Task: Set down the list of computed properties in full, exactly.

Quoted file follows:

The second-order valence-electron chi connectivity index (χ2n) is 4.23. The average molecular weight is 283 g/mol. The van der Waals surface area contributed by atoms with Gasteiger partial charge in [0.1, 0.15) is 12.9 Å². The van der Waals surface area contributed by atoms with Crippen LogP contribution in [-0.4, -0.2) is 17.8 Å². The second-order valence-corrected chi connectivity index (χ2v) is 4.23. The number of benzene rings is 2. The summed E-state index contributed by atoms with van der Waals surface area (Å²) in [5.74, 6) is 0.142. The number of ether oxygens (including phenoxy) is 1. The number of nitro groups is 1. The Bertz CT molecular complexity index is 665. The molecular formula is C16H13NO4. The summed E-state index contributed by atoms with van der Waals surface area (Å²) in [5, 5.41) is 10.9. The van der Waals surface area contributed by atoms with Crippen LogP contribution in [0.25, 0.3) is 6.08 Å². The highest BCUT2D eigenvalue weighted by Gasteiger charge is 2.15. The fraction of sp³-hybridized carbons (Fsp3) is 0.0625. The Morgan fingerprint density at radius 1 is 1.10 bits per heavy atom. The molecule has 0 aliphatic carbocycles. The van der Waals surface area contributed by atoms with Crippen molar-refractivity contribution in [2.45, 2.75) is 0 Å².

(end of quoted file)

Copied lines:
The second-order valence-electron chi connectivity index (χ2n) is 4.23. The average molecular weight is 283 g/mol. The van der Waals surface area contributed by atoms with Gasteiger partial charge in [0.1, 0.15) is 12.9 Å². The van der Waals surface area contributed by atoms with Crippen LogP contribution in [-0.4, -0.2) is 17.8 Å². The second-order valence-corrected chi connectivity index (χ2v) is 4.23. The number of benzene rings is 2. The summed E-state index contributed by atoms with van der Waals surface area (Å²) in [5.74, 6) is 0.142. The number of ether oxygens (including phenoxy) is 1. The number of nitro groups is 1. The Bertz CT molecular complexity index is 665. The molecular formula is C16H13NO4. The summed E-state index contributed by atoms with van der Waals surface area (Å²) in [5, 5.41) is 10.9. The van der Waals surface area contributed by atoms with Crippen LogP contribution in [0.25, 0.3) is 6.08 Å². The highest BCUT2D eigenvalue weighted by Gasteiger charge is 2.15. The fraction of sp³-hybridized carbons (Fsp3) is 0.0625. The Morgan fingerprint density at radius 1 is 1.10 bits per heavy atom. The molecule has 0 aliphatic carbocycles. The van der Waals surface area contributed by atoms with Crippen molar-refractivity contribution in [2.45, 2.75) is 0 Å².